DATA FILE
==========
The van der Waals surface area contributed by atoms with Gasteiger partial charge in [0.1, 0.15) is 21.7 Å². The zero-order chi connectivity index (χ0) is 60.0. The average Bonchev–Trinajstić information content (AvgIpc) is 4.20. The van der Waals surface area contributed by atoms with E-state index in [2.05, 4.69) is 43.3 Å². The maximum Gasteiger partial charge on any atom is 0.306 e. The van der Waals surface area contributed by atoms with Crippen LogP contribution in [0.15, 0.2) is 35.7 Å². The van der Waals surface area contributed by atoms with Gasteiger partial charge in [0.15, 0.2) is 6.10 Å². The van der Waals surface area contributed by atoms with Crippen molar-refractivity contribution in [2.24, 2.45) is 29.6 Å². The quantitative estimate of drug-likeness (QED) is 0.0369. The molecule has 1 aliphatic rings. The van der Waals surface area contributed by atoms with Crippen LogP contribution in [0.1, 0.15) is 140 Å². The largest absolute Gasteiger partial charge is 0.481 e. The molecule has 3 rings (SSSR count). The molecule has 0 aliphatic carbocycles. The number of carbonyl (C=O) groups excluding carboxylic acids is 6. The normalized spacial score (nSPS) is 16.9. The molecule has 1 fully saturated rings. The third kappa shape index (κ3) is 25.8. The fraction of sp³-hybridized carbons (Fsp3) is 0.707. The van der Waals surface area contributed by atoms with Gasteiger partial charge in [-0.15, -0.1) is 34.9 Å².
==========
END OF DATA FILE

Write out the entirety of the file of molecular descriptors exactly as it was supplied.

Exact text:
The van der Waals surface area contributed by atoms with Gasteiger partial charge in [0.1, 0.15) is 21.7 Å². The zero-order chi connectivity index (χ0) is 60.0. The average Bonchev–Trinajstić information content (AvgIpc) is 4.20. The van der Waals surface area contributed by atoms with E-state index in [2.05, 4.69) is 43.3 Å². The maximum Gasteiger partial charge on any atom is 0.306 e. The van der Waals surface area contributed by atoms with Crippen LogP contribution in [0.15, 0.2) is 35.7 Å². The van der Waals surface area contributed by atoms with Gasteiger partial charge in [0.15, 0.2) is 6.10 Å². The van der Waals surface area contributed by atoms with Crippen molar-refractivity contribution in [2.24, 2.45) is 29.6 Å². The quantitative estimate of drug-likeness (QED) is 0.0369. The molecule has 1 aliphatic rings. The van der Waals surface area contributed by atoms with Crippen LogP contribution in [0.1, 0.15) is 140 Å². The largest absolute Gasteiger partial charge is 0.481 e. The molecule has 3 rings (SSSR count). The molecule has 0 aliphatic carbocycles. The number of carbonyl (C=O) groups excluding carboxylic acids is 6. The normalized spacial score (nSPS) is 16.9. The molecule has 1 fully saturated rings. The third kappa shape index (κ3) is 25.8. The fraction of sp³-hybridized carbons (Fsp3) is 0.707. The van der Waals surface area contributed by atoms with Gasteiger partial charge in [-0.15, -0.1) is 34.9 Å².